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Film censorship in South Korea

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Film censorship in South Korea

Like most other developed countries, South Korea’s film industry has had a great influence on the public. As films can affect the public with their great popularity and their vivid audio-visual effect, it has such influence that alarms the government to place strict regulations which the films must follow in order to be viewed by the public. This control on the film industry and filmmakers resulted in film censorship. The censorship often changed depends on the government's attitude toward the social structure and films. Thus, the filmmakers could not criticize the government in any aspect, instead, they could only promote and support the government. Consequently, the filmmakers were not allowed to freely express their creativity as well as their ideas and thoughts, and these restrictions lead to the decline of the film industry. There are 2 major time periods where film censorship strongly impacted on the growth of the film industry in South Korea, namely, the period during Colonial Korea which was under Japanese Rule (Japanese occupation) and the period when the film industry were under heavily surveillance from the new military regime.

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Film censorship in Colonial Korea under Japanese rule

Film was first introduced during the Chosun dynasty (1897–1910) and it gained popularity along with superfluous positive outcomes from its viewers. As a result, it could be the great introduction of Western culture and high technology as well. However, when Japan took over the country, they started to take control of the film industry by establishing film censorship regulations which prohibited to make scenes that might damage image of the Japanese Empire. And also, films that deterred war related objective or praised America were prohibited. The film censorship laws such as the Motion Picture Censorship Regulation and the Chosun Motion Picture Law were introduced during the Colonial Period.

The Motion Picture Censorship Regulation includes:

  1. All foreign and domestic films needed for approval before screened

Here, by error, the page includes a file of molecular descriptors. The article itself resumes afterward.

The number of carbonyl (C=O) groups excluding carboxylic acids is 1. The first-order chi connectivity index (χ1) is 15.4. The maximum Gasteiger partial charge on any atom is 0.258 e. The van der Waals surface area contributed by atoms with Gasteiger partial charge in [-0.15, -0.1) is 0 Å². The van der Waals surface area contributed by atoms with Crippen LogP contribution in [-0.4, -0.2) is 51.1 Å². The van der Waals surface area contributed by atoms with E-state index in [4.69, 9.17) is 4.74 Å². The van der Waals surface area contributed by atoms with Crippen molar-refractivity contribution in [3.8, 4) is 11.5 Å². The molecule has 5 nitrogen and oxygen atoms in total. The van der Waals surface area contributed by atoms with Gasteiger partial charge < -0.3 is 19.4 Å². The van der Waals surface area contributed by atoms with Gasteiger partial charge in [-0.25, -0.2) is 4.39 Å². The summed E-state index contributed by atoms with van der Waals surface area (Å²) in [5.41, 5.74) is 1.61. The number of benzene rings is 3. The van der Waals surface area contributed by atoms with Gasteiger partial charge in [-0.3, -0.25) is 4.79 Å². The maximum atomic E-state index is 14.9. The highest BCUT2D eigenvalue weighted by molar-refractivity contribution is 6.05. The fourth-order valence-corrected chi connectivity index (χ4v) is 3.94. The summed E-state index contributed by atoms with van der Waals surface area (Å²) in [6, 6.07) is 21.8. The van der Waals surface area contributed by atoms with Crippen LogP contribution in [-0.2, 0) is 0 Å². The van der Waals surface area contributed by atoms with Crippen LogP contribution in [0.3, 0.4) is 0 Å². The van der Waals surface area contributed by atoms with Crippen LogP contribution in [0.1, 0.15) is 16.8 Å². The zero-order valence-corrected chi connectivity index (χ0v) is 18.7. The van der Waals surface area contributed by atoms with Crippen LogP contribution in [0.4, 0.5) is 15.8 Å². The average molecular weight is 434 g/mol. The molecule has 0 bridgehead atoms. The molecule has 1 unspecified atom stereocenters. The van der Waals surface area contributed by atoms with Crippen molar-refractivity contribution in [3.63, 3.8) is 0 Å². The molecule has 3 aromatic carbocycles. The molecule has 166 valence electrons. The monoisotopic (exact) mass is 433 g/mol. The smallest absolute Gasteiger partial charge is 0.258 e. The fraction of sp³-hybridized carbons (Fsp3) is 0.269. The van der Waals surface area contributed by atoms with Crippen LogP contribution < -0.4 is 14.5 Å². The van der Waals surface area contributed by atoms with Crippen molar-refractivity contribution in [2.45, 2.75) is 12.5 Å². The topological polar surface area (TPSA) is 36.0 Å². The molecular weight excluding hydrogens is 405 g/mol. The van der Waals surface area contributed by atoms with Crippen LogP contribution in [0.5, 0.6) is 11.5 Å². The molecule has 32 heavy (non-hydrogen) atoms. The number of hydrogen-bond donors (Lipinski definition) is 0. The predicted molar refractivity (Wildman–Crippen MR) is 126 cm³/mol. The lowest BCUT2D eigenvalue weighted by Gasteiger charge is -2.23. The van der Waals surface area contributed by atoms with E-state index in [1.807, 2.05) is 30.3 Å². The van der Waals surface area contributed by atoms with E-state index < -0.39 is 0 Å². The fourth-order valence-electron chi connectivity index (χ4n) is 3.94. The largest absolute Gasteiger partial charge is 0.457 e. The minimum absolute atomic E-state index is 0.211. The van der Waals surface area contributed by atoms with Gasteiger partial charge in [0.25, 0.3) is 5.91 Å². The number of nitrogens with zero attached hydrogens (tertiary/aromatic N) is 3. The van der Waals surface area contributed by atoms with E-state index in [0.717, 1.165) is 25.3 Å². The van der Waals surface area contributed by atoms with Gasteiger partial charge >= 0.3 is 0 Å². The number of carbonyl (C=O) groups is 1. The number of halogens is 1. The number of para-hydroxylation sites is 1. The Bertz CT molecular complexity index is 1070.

2. Japanese police must attend at the time of screenings

The Chosun Motion Picture Law includes: 1) Requirement to obtain license in the film industry 2) Prior restraint of films 3) Punishment for infractions of the law

The major reason for establishing such laws were to strengthen control of the public since such media were excellent vehicles to influence its viewers. They required filmmakers not to harm the image of the Japanese Empire nor praise their enemy in order to prevent any form of doubt on the Japanese dominance. They closed down several Korean film production companies and banned some of films that were disadvantageous to the Japanese Empire.

Major films influenced by censorship:

  • Bloody Horse (1928) directed by Hong Kae-myung
  • A Ferry Boat that No One Owns (Imjaeobtneun naleutbae) (1932) directed by Lee Kyu-hwan
  • Film censorship under the new military regime

    Film censorship had a tremendous impact on the South Korean film industry during the years between 1973 and 1992. Consequently, Korean movies experienced its biggest hindrance which is now known to be the depression period. During this period, film censorship was strongly enforced under the military regime by Park Chung Hee and Chun Doo Hwan. They both realized that media was the most influential channel used at the time that affected how people viewed the government. Prior to 1987, the government enacted the First Motion Picture Law to take control of the film industry. This law did not allow the industry to freely produce the movie if the contents were not met to their criteria. President Park Chung Hee established the Motion Picture Promotion Corporation (MPPC) to support the film industry. However, Park’s main purpose was to safeguard antigovernment issues played in the movie more so than supporting the film industry.

    Elements of MPPC: 1) License system 2) Import quotas to set a limitation on how many films to be produced 3) Strong censorship. The filmmakers could only depict the positive side rather than negative side of Korean society, thus, the movies were not expressed the way they wanted which lead to poor results. The filmmakers continuously pushed the government to amend their censorship laws in order to promote freedom of expression, but the attempts were futile due to unyielding political influence and this was the main contribution to decline of South Korea’s film industry.

    Past